Meanwhile, thousands of Qaddafi loyalists and those who fought on his side are still in prisons without any trials taking place. In his official response to the last Human Rights Watch report on Libya, which criticized Libya's human rights record, Minister of Justice Salah al-Marghani essentially concurred with the report's diagnosis, expressing his disappointment at the slow progress made so far. He said that the government is determined to make progress on transitional justice issues in Libya during 2013.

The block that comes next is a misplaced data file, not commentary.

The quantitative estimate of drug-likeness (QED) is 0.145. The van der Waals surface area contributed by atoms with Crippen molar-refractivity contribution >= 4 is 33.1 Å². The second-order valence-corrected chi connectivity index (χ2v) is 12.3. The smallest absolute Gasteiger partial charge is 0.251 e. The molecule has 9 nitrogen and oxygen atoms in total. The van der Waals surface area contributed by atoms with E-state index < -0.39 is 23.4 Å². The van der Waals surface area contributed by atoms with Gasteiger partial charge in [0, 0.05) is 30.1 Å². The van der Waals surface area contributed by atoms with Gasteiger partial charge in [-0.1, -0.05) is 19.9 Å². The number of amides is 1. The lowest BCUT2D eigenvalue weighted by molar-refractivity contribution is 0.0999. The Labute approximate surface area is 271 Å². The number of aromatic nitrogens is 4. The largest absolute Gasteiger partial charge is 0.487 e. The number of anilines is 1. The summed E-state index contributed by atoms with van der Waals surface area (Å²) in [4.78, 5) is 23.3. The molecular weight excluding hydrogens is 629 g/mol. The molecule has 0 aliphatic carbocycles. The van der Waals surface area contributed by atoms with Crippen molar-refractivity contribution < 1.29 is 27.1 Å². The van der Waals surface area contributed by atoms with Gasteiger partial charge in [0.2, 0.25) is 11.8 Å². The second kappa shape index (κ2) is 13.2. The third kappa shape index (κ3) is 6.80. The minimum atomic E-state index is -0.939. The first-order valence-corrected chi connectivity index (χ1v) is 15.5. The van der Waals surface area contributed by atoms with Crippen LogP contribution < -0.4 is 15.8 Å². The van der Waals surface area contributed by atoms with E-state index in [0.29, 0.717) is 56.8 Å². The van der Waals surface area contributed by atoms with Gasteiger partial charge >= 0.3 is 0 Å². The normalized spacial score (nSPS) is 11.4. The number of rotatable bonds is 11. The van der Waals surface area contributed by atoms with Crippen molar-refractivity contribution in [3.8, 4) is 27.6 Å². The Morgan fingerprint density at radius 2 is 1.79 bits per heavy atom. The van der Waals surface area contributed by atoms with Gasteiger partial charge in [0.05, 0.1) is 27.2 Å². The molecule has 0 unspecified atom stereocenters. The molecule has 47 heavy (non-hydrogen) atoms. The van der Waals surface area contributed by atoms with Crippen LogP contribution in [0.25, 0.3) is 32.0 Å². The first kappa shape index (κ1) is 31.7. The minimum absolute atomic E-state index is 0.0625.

This is a long list of priorities for the Libyan authorities in the year to come. All of these tasks require serious work, and progress needs to be made on all of these fronts at once. Libyans will need to pull together to make 2013 a success.

Former United Nations Secretary-General Kofi Annan put it well: "We will not enjoy security without development, we will not enjoy development without security, and we will not enjoy either without respect for human rights."

Mohamed Eljarh is the Libya blogger for Transitions. Read the rest of his posts here. 

Photo by MAHMUD TURKIA/AFP/Getty Images